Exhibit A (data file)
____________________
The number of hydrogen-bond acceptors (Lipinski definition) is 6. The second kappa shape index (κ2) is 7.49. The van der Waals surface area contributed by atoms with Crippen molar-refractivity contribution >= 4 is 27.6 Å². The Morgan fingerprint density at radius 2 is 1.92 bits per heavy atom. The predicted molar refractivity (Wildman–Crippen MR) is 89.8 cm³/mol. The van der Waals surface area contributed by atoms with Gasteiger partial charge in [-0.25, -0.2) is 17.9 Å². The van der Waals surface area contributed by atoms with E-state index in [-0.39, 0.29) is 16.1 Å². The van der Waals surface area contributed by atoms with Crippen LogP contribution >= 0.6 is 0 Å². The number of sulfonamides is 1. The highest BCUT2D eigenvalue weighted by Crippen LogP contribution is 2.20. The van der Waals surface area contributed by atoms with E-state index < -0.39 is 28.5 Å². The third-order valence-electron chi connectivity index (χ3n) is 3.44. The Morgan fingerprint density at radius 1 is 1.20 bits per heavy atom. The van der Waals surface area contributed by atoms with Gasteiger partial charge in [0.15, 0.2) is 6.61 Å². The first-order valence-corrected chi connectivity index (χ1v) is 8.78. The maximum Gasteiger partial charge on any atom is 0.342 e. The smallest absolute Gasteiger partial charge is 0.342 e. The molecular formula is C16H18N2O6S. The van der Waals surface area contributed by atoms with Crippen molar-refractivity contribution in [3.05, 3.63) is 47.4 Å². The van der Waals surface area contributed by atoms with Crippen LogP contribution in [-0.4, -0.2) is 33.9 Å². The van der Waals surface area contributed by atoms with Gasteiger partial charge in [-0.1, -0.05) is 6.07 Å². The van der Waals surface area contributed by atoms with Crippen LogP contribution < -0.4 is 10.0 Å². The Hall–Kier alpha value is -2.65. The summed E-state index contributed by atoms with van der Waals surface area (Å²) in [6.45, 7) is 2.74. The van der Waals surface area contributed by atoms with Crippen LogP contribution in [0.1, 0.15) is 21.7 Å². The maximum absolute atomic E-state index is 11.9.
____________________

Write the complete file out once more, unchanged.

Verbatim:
The number of hydrogen-bond acceptors (Lipinski definition) is 6. The second kappa shape index (κ2) is 7.49. The van der Waals surface area contributed by atoms with Crippen molar-refractivity contribution >= 4 is 27.6 Å². The Morgan fingerprint density at radius 2 is 1.92 bits per heavy atom. The predicted molar refractivity (Wildman–Crippen MR) is 89.8 cm³/mol. The van der Waals surface area contributed by atoms with Gasteiger partial charge in [-0.25, -0.2) is 17.9 Å². The van der Waals surface area contributed by atoms with E-state index in [-0.39, 0.29) is 16.1 Å². The van der Waals surface area contributed by atoms with Crippen LogP contribution >= 0.6 is 0 Å². The number of sulfonamides is 1. The highest BCUT2D eigenvalue weighted by Crippen LogP contribution is 2.20. The van der Waals surface area contributed by atoms with E-state index < -0.39 is 28.5 Å². The third-order valence-electron chi connectivity index (χ3n) is 3.44. The Morgan fingerprint density at radius 1 is 1.20 bits per heavy atom. The van der Waals surface area contributed by atoms with Gasteiger partial charge in [0.15, 0.2) is 6.61 Å². The first-order valence-corrected chi connectivity index (χ1v) is 8.78. The maximum Gasteiger partial charge on any atom is 0.342 e. The smallest absolute Gasteiger partial charge is 0.342 e. The molecular formula is C16H18N2O6S. The van der Waals surface area contributed by atoms with Crippen molar-refractivity contribution in [3.05, 3.63) is 47.4 Å². The van der Waals surface area contributed by atoms with Crippen LogP contribution in [-0.4, -0.2) is 33.9 Å². The van der Waals surface area contributed by atoms with Gasteiger partial charge in [-0.1, -0.05) is 6.07 Å². The van der Waals surface area contributed by atoms with Crippen LogP contribution < -0.4 is 10.0 Å². The Hall–Kier alpha value is -2.65. The summed E-state index contributed by atoms with van der Waals surface area (Å²) in [6.45, 7) is 2.74. The van der Waals surface area contributed by atoms with Crippen LogP contribution in [0.1, 0.15) is 21.7 Å². The maximum absolute atomic E-state index is 11.9.